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One News Now

Major Campaign Launched for Allowing Alcohol Sales before Noon on Sundays, ‘Where is the Respect for Churches?’

Clergy and other church leaders urged to sign letter to lawmakers
By Staff
Christian Action League
May 6, 2017

The North Carolina Restaurant and Lodging Association, as well as other supporters, are now launching a major campaign for the passage of NC Senate Bill, SB 155-Economic and Job Growth for NC Distilleries or its companion bill in the House, HB 460. The measure, commonly referred to as “The Brunch Bill,” would provide cities and towns with the option of selling alcohol before noon on Sundays.

Supporters have set up a website and are using the hashtag #FreetheMimosa. A Mimosa is an alcoholic beverage, more specifically; a cocktail composed of champagne or a sparkling wine and chilled fruit juice.

Since the measure has been bottled up in committee for about a month, they’re urging people to sign an online petition urging lawmakers to pass it. As is typical of many alcohol proposals, proponents argue that rolling back the serving time of alcoholic beverages by two hours, from 12 noon to 10:00 am would increase tax revenue, benefit both local and state governments, and result in job creation.

Lynn Minges, president and chief executive of the Restaurant and Lodging Association told WRAL News, “The reality is we live in an age where people drink alcohol, and there’s no logical reason not to serve it earlier if consumers are demanding it.”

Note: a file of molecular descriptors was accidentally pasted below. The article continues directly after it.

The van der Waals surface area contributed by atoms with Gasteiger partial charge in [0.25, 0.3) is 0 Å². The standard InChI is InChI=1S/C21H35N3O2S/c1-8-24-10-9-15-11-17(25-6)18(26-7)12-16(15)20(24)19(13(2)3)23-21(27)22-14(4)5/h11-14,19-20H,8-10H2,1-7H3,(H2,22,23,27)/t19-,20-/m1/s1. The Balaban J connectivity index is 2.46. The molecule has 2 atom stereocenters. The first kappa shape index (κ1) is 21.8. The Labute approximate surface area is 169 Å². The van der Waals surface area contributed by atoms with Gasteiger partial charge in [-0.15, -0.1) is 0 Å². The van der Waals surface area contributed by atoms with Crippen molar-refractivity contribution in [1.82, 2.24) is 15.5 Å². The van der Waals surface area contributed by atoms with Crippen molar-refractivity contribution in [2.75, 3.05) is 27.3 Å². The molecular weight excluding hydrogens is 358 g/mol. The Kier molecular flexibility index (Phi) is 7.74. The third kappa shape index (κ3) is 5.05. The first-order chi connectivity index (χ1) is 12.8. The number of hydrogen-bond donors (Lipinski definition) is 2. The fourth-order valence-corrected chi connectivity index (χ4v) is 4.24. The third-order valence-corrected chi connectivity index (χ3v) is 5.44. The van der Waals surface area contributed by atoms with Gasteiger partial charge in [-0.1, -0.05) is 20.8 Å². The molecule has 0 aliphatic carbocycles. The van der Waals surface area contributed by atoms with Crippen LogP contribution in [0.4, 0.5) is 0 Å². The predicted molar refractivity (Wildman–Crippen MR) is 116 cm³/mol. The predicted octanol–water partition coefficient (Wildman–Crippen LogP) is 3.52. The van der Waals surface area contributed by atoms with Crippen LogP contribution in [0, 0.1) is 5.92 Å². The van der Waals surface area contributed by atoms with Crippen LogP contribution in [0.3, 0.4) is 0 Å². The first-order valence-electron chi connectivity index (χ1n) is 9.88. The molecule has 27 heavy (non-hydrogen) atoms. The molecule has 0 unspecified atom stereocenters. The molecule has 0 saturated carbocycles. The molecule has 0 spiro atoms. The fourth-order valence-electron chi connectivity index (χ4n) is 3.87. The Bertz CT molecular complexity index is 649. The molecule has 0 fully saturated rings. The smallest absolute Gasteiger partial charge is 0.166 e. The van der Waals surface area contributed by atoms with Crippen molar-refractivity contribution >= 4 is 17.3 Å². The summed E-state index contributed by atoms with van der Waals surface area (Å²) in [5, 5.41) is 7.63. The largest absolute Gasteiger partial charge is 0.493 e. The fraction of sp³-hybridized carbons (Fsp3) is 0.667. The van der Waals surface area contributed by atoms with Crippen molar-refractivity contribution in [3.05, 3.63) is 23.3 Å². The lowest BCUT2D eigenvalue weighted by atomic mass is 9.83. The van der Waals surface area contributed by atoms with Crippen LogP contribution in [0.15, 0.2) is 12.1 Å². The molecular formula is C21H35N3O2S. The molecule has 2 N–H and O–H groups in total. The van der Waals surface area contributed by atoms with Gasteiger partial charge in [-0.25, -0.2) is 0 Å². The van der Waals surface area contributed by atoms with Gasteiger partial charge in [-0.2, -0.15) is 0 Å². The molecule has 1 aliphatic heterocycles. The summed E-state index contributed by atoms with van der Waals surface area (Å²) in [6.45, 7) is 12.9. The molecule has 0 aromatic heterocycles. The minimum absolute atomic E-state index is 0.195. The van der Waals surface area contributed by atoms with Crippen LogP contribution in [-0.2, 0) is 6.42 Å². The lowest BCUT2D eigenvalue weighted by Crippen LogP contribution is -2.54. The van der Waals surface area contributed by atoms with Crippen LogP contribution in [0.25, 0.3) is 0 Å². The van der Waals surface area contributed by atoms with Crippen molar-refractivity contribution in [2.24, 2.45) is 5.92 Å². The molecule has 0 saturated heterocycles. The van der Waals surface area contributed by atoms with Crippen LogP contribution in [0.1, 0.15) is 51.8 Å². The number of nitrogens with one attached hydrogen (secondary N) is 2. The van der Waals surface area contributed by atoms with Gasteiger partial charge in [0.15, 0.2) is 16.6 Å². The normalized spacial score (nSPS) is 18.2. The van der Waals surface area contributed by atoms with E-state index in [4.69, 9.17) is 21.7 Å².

Dr. Mark Creech, executive director of the Christian Action League, has been opposing the bill, referring to it as the worst piece of alcohol legislation he has seen in his twenty years of lobbying. Dr. Creech says the media has focused on the “Brunch” provision because it’s the most attractive part to draw support. But the initiative, he adds, is fraught with other provisions that are even worse, though he would not diminish the egregiousness of the “Brunch” provision.

“There are plenty of studies that reveal if you roll back the prohibition on alcohol sales on Sunday as much as by two hours, it does cause a spike in dangerous consumption rates and alcohol-related problems,” Dr. Creech told WRAL.

Watch the WRAL News Story by clicking here.

In interviews with other media, Dr. Creech contends the measure reveals a tacit disrespect for churches. “Where is the respect that once was?” he asked. “The law, admittedly, has been in place for these many years out of veneration to churches that normally get out of worship services around noon time. Forget the question of whether to drink or not to drink, that’s really not the issue here,” says Creech.

“What’s pertinent is churches spend significant time and ministry resources helping people pick up the pieces of their lives ruined by alcohol use and abuse. Don’t churches deserve respect for this indispensable service? You mean to tell me the business community is so covetous for making another buck that they can’t wait just two more hours before selling alcohol on Sunday? While the religious community is trying to minister to people who need to be in church because of their alcohol addictions or alcohol related problems, they’re doing everything they can to get many of these same people to belly-back-up to the bar. Business and the religious community need to work together. This kind of legislation works against the positive role religion plays in our culture,” Creech argued.